First try to laugh
This means laughing for real. Obviously you do it spontaneously when something funny happens, but can you do a convincing laugh as if you are an actor having to react even though you’ve heard the joke many times? As well as trying it yourself, it’s a good idea to listen to other people laughing to really get the feel for it and also other ways of doing it.
Make a note of what is actually happening. You’ll find there are many types from a real belly laugh to a shy chuckle or a sly snigger. The easiest one to simulate on the saxophone is typical “ha-ha-ha-ha” which descends in pitch. It does not necessarily descend in even musical note pitches, though it is often a small interval close to a semitone. So the first thing to think about when simulating this is to get away from perfectly pitching the notes and a good way to do this is to add some note bending, so if you haven’t done already, check out the bending article.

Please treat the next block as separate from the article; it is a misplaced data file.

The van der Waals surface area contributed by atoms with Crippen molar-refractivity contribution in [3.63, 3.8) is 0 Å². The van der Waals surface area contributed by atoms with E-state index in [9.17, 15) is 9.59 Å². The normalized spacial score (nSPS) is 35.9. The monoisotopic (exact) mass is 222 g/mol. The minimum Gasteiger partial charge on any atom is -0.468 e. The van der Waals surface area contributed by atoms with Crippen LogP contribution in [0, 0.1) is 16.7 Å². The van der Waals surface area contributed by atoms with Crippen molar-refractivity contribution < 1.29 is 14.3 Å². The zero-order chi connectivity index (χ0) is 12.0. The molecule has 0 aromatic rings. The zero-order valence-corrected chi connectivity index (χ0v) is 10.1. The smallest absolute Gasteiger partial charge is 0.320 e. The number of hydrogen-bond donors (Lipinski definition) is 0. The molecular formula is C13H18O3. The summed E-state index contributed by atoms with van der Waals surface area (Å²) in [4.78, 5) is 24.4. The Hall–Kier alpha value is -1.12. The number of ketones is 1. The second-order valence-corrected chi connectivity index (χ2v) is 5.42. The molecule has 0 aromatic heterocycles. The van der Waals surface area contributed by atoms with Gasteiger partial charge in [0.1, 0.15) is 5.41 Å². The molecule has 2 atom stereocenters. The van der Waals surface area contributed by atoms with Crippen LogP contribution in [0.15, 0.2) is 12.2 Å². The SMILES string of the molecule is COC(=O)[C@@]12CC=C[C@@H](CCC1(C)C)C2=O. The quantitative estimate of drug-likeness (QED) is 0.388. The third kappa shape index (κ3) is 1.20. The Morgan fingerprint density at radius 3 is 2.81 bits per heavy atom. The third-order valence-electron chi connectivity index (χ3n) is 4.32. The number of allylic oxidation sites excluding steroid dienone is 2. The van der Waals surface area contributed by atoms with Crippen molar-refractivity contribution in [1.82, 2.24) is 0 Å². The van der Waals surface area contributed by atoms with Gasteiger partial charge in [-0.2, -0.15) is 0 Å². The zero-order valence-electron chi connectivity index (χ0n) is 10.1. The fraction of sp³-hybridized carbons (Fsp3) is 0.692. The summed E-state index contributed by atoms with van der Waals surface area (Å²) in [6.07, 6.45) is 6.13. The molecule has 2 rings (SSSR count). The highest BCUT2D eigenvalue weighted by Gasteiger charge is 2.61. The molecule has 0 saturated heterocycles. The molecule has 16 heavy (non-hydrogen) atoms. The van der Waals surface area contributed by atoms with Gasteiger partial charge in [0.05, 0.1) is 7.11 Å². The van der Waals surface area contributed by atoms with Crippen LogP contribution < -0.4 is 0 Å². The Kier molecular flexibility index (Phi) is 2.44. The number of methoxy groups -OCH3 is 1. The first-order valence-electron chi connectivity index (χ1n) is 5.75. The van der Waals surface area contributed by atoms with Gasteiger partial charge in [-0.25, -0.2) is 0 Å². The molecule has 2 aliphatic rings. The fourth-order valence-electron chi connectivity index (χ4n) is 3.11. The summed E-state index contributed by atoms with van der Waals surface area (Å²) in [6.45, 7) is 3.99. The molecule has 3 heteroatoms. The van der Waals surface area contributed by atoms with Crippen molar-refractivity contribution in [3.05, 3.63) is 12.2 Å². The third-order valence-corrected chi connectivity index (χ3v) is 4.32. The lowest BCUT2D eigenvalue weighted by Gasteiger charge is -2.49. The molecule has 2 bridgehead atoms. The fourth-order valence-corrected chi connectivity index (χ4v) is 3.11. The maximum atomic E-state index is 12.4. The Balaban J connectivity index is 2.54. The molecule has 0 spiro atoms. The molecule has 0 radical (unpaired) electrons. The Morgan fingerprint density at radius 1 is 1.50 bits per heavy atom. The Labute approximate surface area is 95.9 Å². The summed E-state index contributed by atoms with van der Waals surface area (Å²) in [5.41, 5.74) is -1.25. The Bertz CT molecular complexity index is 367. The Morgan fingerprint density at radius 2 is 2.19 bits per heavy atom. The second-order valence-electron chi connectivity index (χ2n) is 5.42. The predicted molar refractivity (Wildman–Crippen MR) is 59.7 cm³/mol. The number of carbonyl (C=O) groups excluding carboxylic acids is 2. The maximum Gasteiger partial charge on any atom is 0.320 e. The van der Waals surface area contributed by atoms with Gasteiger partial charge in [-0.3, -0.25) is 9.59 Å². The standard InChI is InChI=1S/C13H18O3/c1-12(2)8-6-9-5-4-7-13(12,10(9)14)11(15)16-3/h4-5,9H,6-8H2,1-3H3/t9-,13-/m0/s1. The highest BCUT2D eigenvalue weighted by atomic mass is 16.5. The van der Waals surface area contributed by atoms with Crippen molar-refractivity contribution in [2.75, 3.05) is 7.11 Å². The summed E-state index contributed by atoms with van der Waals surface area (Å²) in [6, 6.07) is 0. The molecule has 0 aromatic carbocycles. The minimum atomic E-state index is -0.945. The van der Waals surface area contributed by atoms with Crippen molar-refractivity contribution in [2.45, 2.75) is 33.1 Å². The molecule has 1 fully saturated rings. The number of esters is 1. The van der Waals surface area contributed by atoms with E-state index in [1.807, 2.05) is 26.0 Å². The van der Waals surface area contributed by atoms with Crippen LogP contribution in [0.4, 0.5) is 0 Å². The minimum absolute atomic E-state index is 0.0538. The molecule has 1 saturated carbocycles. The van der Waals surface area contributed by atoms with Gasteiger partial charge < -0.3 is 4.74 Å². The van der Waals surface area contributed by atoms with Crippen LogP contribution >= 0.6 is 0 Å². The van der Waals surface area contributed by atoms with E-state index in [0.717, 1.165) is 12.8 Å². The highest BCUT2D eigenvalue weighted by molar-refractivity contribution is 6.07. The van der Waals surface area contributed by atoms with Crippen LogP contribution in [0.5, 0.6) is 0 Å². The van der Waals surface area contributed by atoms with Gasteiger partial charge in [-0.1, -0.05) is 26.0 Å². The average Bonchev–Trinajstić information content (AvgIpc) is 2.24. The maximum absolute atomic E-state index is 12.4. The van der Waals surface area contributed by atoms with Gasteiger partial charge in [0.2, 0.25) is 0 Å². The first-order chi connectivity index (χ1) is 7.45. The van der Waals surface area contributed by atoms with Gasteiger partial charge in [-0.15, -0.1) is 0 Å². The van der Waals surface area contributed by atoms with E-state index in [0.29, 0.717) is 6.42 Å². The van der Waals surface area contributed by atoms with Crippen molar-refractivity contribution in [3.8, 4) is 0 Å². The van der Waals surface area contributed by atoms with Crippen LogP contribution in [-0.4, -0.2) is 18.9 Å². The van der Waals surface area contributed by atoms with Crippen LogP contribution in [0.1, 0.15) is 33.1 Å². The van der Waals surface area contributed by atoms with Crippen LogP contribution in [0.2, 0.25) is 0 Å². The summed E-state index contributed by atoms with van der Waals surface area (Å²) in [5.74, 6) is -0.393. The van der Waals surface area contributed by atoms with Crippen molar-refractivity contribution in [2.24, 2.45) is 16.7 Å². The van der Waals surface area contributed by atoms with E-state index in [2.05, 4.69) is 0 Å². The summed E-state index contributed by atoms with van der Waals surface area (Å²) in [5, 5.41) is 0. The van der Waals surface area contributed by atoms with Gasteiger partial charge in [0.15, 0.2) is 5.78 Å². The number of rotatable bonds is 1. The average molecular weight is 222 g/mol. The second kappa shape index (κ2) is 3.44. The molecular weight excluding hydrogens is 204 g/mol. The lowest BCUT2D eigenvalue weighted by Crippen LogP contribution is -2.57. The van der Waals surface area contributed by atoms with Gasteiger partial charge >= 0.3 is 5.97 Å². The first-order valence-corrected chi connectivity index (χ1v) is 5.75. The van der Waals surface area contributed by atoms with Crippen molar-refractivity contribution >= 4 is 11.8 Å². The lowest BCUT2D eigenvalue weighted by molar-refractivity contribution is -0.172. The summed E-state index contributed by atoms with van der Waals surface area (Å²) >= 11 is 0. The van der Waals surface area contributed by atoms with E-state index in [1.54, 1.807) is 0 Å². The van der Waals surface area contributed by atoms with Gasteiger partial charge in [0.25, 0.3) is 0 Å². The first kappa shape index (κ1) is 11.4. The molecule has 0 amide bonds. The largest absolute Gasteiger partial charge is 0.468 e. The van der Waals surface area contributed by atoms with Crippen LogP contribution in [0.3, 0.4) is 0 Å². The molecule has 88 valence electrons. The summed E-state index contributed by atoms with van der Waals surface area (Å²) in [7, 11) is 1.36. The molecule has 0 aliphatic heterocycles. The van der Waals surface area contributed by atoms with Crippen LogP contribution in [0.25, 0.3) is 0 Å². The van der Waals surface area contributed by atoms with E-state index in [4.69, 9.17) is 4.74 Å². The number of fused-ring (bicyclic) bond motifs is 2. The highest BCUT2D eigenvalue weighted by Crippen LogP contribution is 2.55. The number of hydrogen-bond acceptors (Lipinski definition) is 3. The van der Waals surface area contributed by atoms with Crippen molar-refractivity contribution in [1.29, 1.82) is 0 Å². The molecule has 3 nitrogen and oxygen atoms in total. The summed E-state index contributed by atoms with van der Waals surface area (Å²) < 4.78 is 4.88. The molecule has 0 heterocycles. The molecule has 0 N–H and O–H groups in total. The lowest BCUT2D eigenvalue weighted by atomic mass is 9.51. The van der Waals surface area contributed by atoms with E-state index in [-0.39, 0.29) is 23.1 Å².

This is actually quite an easy effect, especially if you have already learnt to do a bit of note bending. The most important thing is to articulate a
ku instead of
tu to start the note. It’s then just a question of making each note bend downwards slightly and playing a series of notes that simulate a laugh.
In the example I’ve used a chromatic scale downwards with bends and then followed this by another laugh starting a bit higher. This simulates the way a laugh can become “infectious” and the first laugh triggers the second one, which can have a bit more intensity.
This is what Walter Eby (1922) has to say:
And a solo piece that uses the saxophone laugh: